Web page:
The volume of the news, combined with the silence of the curricula at school, made me feel exposed and invisible at the same time.


I think the handful of other kids who shared my background in school felt it too. When I was 13, I reached out (over MySpace) to another Iraqi student to introduce myself and ask him which city his family was from. He acted like he had no idea what I was talking about.

I also tried to hide.

For a few years, I used decoy nationalities that I thought my peers might find more palatable than Iraq or Iran, my family’s ancestral homes, which make up two-thirds of George W. Bush’s “axis of evil.” I learned recently, through a report from the Council on American Islamic Relations, that this is not unusual.

Compared with many people from Muslim backgrounds — or those perceived to be Muslim — who grew up in this era, I was fortunate. Some received threats, sustained bullying and suffered physical blows at school. That’s still the case today.

I still came away with a love for school and learning. I had a community of Muslim girls at my mosque I could commiserate with. And by high school, things got dramatically better, at least in the classroom. I had teachers who pushed us to know more about the world and our government. My non-Muslim friends looked out for me, smoothing the ends of my hijab and fasting the whole of Ramadan in solidarity.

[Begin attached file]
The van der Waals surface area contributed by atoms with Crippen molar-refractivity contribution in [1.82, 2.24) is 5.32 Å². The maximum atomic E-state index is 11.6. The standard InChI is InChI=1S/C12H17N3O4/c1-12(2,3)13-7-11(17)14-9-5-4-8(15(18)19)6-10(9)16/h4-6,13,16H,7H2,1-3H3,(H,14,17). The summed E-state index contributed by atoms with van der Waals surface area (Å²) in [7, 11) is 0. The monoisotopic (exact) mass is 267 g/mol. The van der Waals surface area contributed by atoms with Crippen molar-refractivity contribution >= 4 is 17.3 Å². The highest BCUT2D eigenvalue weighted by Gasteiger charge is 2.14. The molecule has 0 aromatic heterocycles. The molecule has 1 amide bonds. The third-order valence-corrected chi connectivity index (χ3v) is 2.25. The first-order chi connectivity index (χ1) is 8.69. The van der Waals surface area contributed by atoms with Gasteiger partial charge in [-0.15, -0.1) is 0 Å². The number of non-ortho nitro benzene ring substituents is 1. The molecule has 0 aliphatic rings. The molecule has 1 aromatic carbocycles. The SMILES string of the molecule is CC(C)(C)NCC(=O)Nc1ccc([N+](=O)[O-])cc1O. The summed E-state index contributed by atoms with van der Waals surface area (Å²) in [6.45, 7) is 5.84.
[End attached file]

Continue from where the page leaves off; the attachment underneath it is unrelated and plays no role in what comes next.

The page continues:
But what about the other kids in my classes who never got to see the things I did? Whose fathers were never questioned by the FBI for being Iraqi? What do they think of when they think about this day, when they see the headlines about Afghanistan? Did they ever get answers to their questions?

The rallying cry across our country after 9/11 was “Never Forget.” But I don’t know if we ever learned enough to remember.